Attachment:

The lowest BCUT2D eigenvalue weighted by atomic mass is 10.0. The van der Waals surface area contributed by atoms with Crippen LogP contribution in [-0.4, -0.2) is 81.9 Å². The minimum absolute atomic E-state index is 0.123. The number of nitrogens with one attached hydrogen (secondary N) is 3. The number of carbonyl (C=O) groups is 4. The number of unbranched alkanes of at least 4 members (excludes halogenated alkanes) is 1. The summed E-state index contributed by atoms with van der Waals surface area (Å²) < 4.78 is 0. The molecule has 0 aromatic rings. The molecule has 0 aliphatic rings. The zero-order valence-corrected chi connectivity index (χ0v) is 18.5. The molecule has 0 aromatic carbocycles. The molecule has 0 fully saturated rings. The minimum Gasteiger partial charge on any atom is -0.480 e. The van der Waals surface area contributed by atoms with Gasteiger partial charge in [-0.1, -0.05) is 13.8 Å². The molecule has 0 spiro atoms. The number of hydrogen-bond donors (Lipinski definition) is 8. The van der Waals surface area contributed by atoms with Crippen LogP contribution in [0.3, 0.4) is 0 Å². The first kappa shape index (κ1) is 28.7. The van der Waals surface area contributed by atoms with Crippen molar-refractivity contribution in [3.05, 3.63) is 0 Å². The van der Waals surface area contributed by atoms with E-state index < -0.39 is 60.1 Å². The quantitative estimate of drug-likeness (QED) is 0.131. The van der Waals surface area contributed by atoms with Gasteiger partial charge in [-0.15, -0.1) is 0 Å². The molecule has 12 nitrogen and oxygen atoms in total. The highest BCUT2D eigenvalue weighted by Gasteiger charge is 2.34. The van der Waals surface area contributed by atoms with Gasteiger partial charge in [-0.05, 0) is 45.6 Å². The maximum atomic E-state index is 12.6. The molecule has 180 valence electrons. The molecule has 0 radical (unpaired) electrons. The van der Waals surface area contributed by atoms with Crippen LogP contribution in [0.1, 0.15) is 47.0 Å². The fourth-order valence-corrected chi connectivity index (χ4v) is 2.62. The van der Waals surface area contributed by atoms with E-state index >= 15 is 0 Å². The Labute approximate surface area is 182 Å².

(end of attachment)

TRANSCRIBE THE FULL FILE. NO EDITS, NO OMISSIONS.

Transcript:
The lowest BCUT2D eigenvalue weighted by atomic mass is 10.0. The van der Waals surface area contributed by atoms with Crippen LogP contribution in [-0.4, -0.2) is 81.9 Å². The minimum absolute atomic E-state index is 0.123. The number of nitrogens with one attached hydrogen (secondary N) is 3. The number of carbonyl (C=O) groups is 4. The number of unbranched alkanes of at least 4 members (excludes halogenated alkanes) is 1. The summed E-state index contributed by atoms with van der Waals surface area (Å²) < 4.78 is 0. The molecule has 0 aromatic rings. The molecule has 0 aliphatic rings. The zero-order valence-corrected chi connectivity index (χ0v) is 18.5. The molecule has 0 aromatic carbocycles. The molecule has 0 fully saturated rings. The minimum Gasteiger partial charge on any atom is -0.480 e. The van der Waals surface area contributed by atoms with Gasteiger partial charge in [-0.1, -0.05) is 13.8 Å². The molecule has 0 spiro atoms. The number of hydrogen-bond donors (Lipinski definition) is 8. The van der Waals surface area contributed by atoms with Crippen LogP contribution in [0.3, 0.4) is 0 Å². The first kappa shape index (κ1) is 28.7. The van der Waals surface area contributed by atoms with Crippen molar-refractivity contribution in [3.05, 3.63) is 0 Å². The van der Waals surface area contributed by atoms with E-state index < -0.39 is 60.1 Å². The quantitative estimate of drug-likeness (QED) is 0.131. The van der Waals surface area contributed by atoms with Gasteiger partial charge in [-0.15, -0.1) is 0 Å². The molecule has 12 nitrogen and oxygen atoms in total. The highest BCUT2D eigenvalue weighted by Gasteiger charge is 2.34. The van der Waals surface area contributed by atoms with Gasteiger partial charge in [-0.05, 0) is 45.6 Å². The maximum atomic E-state index is 12.6. The molecule has 180 valence electrons. The molecule has 0 radical (unpaired) electrons. The van der Waals surface area contributed by atoms with Crippen LogP contribution in [0.1, 0.15) is 47.0 Å². The fourth-order valence-corrected chi connectivity index (χ4v) is 2.62. The van der Waals surface area contributed by atoms with E-state index >= 15 is 0 Å². The Labute approximate surface area is 182 Å².